Sheikh Saud bin Abdullah Al-Mujib. (Supplied)
Updated 31 July 2021

Saudi Arabia will not tolerate human trafficking crimes, says attorney general

Sheikh Saud bin Abdullah Al-Mujib. (Supplied)
  • “The system stipulates a number of severe penalties for those who carry out any of the criminal descriptions”

JEDDAH: Saudi Arabia’s Bureau of Investigation and Public Prosecution will not tolerate trafficking in persons and will take legal measures against the perpetrators of such crimes, the Kingdom’s attorney general has said.
Sheikh Saud bin Abdullah Al-Mujib said that the victims of such crimes would receive special attention from the competent care authorities.
His statement was made in response to World Day Against Trafficking on July 30.
“The Saudi state, since its inception, has been protecting rights and freedoms from all forms of crime and exploitation, emphasizing the Basic Law of Governance and all the systems in force in the Kingdom and international treaties and charters, and designated an independent system concerned with this crime — the Anti-Trafficking in Persons Law,” Al-Mujib said.
“The Public Prosecution is responsible for filing a criminal case against violators of the Anti-Trafficking in Persons Law, as well as inspecting and monitoring shelters for victims of trafficking in persons in order to protect them,” he said. “The system stipulates a number of severe penalties for those who carry out any of the criminal descriptions.”
The bureau has also allocated an independent department to investigate such crimes and undertake the related procedures to deal with them.


Who’s Who: Naif Mosallam Alblawi, GM at Saudi Arabia's General Authority for Statistics

Who’s Who: Naif Mosallam Alblawi, GM at Saudi Arabia's General Authority for Statistics
Updated 24 min 44 sec ago

Who’s Who: Naif Mosallam Alblawi, GM at Saudi Arabia's General Authority for Statistics

Who’s Who: Naif Mosallam Alblawi, GM at Saudi Arabia's General Authority for Statistics

Naif Mosallam Alblawi has been the general manager of international relations and cooperation at the General Authority for Statistics (GASTAT) since August 2017.

Alblawi is in charge of developing and implementing strategies with international statistics offices and organizations and monitoring assigned deportment at GASTAT on the international statistical press release to ensure the information and data included for Saudi Arabia is accurate and up-to-date.

He also served as the director of partnerships and statistical coordination at GASTAT from August 2017 to March 2020 and was responsible for supervising and developing a methodology and framework for strategic partnerships as well as preparing the agreements and the special memorandums of understanding and ensuring the clarity and quality of these agreements.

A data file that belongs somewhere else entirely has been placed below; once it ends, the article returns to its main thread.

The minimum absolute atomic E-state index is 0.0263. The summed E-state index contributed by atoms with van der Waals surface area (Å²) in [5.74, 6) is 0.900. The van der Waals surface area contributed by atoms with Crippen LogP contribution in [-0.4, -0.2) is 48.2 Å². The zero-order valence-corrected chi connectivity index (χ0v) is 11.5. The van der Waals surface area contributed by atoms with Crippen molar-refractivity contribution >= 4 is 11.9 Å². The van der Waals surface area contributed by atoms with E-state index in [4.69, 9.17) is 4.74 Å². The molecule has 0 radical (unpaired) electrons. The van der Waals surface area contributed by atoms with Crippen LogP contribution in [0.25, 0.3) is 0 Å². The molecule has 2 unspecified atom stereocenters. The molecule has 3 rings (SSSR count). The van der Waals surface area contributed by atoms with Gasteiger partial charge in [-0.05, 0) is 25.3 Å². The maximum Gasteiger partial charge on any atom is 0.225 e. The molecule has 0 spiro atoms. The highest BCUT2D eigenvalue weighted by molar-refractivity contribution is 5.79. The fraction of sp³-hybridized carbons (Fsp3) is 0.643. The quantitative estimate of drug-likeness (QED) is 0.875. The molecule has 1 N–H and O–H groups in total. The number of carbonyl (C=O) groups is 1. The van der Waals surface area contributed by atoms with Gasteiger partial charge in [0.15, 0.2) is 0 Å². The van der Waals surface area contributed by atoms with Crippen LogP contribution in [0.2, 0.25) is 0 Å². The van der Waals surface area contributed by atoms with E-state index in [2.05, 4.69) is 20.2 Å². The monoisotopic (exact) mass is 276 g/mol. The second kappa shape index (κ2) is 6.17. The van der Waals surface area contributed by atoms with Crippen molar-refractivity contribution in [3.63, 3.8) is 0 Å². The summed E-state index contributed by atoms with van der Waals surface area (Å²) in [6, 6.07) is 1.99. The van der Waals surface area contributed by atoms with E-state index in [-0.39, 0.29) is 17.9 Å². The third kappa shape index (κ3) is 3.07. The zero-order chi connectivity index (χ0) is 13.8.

Alblawi also held the position of international data supply unit supervisor, and who established this unit to provide international organizations with data.

He worked as the team leader of the united-ethylene department at the Saudi Arabia Basic Industrial Co. from July 2007 to February 2013. He is known as a highly motivated and professional individual, with an ability to communicate and handle the corporate and multinational environment.

Alblawi attended several international conferences and events. He is a member of the MASDAR committee, a member of the coordinating committees of GASTAT, a member of the Sustainable Development Goals, a member of the Global Innovation Index committee and a member of the UN Statistical Commission that created the high-level group.

He received double majors in international business and a management minor in economics from King’s College, in the US.


Saudi Islamic minister visits King Fahd Mosque in Sarajevo

Saudi Islamic minister visits King Fahd Mosque in Sarajevo
Saudi Minister Sheikh Abdullatif Al-Asheikh visits the King Fahd Mosque in Sarajevo as part of his official visit to Bosnia and Herzegovina. (SPA)
Updated 31 July 2021

Saudi Islamic minister visits King Fahd Mosque in Sarajevo

Saudi Islamic minister visits King Fahd Mosque in Sarajevo
  • The minister gave instructions to furnish the mosque — one of the most important Islamic monuments in the Balkans — with 4,000 square meters of the highest-quality carpets

SARAJEVO: Saudi Minister of Islamic Affairs, Dawah and Guidance Sheikh Abdullatif Al-Asheikh recently visited the King Fahd Mosque in Sarajevo as part of his official visit to Bosnia and Herzegovina.
He was accompanied by Saudi Ambassador to Bosnia and Herzegovina Osama bin Dakhil Al-Ahmadi and the director of the King Fahd Cultural Center, Dr. Mohammed bin Hassan Al-Asheikh.
The minister gave instructions to furnish the mosque — one of the most important Islamic monuments in the Balkans — with 4,000 square meters of the highest-quality carpets.
He also urged that the mosque increase its education and advocacy programs to disseminate moderation, promote a culture of tolerance and coexistence, in accordance with Islamic values.